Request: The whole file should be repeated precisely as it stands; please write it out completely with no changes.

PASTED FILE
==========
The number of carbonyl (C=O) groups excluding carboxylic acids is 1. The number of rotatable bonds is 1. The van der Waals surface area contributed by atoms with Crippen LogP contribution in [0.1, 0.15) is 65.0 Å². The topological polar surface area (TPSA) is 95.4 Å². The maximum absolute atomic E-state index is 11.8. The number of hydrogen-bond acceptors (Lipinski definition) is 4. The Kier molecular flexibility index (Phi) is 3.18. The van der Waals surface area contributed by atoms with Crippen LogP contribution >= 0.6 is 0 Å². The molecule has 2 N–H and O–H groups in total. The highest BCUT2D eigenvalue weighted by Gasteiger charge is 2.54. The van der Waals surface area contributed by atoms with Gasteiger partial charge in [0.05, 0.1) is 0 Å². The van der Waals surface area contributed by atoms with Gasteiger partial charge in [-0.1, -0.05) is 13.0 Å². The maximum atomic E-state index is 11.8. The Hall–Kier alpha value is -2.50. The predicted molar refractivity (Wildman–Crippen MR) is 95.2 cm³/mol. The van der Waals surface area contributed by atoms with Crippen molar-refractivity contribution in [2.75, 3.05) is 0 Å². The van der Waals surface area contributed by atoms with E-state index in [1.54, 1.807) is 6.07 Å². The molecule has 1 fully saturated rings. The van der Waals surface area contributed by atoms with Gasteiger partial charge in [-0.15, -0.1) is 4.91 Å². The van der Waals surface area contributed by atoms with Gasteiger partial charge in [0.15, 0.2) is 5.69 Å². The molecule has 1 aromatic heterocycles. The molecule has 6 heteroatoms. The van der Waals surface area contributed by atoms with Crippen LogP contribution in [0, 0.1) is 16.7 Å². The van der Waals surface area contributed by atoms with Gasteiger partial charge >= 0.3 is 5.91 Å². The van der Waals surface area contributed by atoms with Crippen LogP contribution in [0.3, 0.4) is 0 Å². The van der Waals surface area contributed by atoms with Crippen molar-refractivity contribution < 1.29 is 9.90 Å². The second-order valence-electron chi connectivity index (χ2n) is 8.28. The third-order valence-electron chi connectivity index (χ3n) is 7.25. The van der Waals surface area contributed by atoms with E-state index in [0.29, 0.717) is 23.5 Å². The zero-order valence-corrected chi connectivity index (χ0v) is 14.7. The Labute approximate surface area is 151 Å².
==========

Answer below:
The number of carbonyl (C=O) groups excluding carboxylic acids is 1. The number of rotatable bonds is 1. The van der Waals surface area contributed by atoms with Crippen LogP contribution in [0.1, 0.15) is 65.0 Å². The topological polar surface area (TPSA) is 95.4 Å². The maximum absolute atomic E-state index is 11.8. The number of hydrogen-bond acceptors (Lipinski definition) is 4. The Kier molecular flexibility index (Phi) is 3.18. The van der Waals surface area contributed by atoms with Crippen LogP contribution >= 0.6 is 0 Å². The molecule has 2 N–H and O–H groups in total. The highest BCUT2D eigenvalue weighted by Gasteiger charge is 2.54. The van der Waals surface area contributed by atoms with Gasteiger partial charge in [0.05, 0.1) is 0 Å². The van der Waals surface area contributed by atoms with Gasteiger partial charge in [-0.1, -0.05) is 13.0 Å². The maximum atomic E-state index is 11.8. The Hall–Kier alpha value is -2.50. The predicted molar refractivity (Wildman–Crippen MR) is 95.2 cm³/mol. The van der Waals surface area contributed by atoms with Crippen molar-refractivity contribution in [2.75, 3.05) is 0 Å². The van der Waals surface area contributed by atoms with E-state index in [1.54, 1.807) is 6.07 Å². The molecule has 1 fully saturated rings. The van der Waals surface area contributed by atoms with Gasteiger partial charge in [-0.15, -0.1) is 4.91 Å². The van der Waals surface area contributed by atoms with Gasteiger partial charge in [0.15, 0.2) is 5.69 Å². The molecule has 1 aromatic heterocycles. The molecule has 6 heteroatoms. The van der Waals surface area contributed by atoms with Crippen LogP contribution in [0, 0.1) is 16.7 Å². The van der Waals surface area contributed by atoms with Gasteiger partial charge >= 0.3 is 5.91 Å². The van der Waals surface area contributed by atoms with Crippen LogP contribution in [0.3, 0.4) is 0 Å². The van der Waals surface area contributed by atoms with Crippen molar-refractivity contribution < 1.29 is 9.90 Å². The second-order valence-electron chi connectivity index (χ2n) is 8.28. The third-order valence-electron chi connectivity index (χ3n) is 7.25. The van der Waals surface area contributed by atoms with E-state index in [0.29, 0.717) is 23.5 Å². The zero-order valence-corrected chi connectivity index (χ0v) is 14.7. The Labute approximate surface area is 151 Å².